It’s easy to underestimate the significance of what’s been happening this year. That’s just the way mainstream media pundits and politicians want it.
Thousands of children in Europe and Great Britain walked out of school to protest climate change inaction. In rallies and interviews with contentious and cynical reporters, they articulated the science, economics, and political ineptitude responsible for the climate catastrophe in progress. They made a clear, urgent demand that the adults currently responsible for business and government policies accept short-term inconveniences so that today’s young people will be permitted to live out the rest of their natural life spans. British Prime Minister Theresa May and other members of government in Europe implied that the kids were simply playing hooky and that their time would better be spent in school.
The very same day, Amazon succumbed to local activists from Queens, New York, and canceled its plans for a headquarters in Long Island City. Although the company had secured the blessings of New York’s Democratic mayor and governor, it was unable to convince a vocal minority of people on the ground who feared Amazon would be as extractive and gentrifying to Queens as it has been to Seattle. (Just last year, Amazon successfully shot down a proposed tax for affordable housing in areas where it has forced out local residents.) Yet this startlingly unlikely victory is derided by establishment Democrats and business experts as the naive, self-defeating foolishness of inexperienced, fringe activists like Alexandria Ocasio-Cortez.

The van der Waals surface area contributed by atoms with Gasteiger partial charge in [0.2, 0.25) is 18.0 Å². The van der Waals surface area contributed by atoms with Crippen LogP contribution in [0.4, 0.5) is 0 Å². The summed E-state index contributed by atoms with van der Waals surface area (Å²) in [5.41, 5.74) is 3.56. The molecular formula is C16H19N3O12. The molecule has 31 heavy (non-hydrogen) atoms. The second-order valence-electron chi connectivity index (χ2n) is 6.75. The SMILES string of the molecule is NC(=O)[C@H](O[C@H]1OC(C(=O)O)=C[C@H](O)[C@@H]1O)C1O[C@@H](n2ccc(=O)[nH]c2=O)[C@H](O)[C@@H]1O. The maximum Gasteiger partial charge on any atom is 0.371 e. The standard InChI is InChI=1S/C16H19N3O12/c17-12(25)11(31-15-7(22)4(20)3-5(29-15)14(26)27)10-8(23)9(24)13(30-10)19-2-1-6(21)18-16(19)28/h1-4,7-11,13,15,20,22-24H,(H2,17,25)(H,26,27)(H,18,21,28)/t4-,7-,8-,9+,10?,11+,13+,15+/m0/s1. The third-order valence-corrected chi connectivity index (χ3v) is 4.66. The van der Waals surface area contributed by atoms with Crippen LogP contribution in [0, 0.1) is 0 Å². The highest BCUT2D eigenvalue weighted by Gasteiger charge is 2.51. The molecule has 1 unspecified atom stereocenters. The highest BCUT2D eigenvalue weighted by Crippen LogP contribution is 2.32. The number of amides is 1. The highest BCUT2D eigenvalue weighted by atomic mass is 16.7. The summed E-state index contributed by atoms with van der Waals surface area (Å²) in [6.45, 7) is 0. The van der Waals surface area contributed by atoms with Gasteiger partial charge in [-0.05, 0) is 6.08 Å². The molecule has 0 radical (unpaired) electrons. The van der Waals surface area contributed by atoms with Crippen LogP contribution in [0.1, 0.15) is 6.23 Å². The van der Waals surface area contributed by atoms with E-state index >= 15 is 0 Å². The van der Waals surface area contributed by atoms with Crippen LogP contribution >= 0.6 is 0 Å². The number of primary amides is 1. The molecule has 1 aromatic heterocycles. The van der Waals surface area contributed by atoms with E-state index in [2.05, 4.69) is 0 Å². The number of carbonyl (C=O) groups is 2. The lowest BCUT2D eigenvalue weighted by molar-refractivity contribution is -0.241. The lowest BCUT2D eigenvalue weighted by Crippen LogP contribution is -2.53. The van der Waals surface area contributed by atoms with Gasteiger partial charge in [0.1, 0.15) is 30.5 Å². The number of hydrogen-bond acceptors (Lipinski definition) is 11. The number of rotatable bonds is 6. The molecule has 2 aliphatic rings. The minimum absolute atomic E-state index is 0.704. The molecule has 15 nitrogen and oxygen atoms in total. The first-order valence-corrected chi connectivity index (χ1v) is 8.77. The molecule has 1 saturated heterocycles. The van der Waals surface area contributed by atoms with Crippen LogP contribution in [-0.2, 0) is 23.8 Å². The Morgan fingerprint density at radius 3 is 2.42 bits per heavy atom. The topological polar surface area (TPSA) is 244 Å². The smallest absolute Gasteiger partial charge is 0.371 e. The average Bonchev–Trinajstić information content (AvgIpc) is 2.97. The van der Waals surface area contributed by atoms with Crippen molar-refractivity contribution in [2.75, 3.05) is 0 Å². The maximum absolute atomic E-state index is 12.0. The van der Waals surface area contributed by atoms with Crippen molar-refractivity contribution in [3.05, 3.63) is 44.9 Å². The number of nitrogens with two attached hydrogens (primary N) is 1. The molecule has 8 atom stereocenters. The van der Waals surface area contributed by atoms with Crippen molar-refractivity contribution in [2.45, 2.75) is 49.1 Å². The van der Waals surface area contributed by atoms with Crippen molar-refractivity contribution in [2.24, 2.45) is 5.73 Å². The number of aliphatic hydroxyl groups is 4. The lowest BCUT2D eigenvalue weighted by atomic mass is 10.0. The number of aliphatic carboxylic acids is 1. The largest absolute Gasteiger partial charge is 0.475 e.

It’s easy to be dismayed by such naysaying, particularly when it comes from people and institutions who are purportedly friendly to progressive causes. We mustn’t. On the contrary, I’ve come to believe that real change — dare we call it revolution? — will inevitably be ignored, denigrated, and ridiculed right up to the moment it happens. And maybe, just maybe, it is happening.
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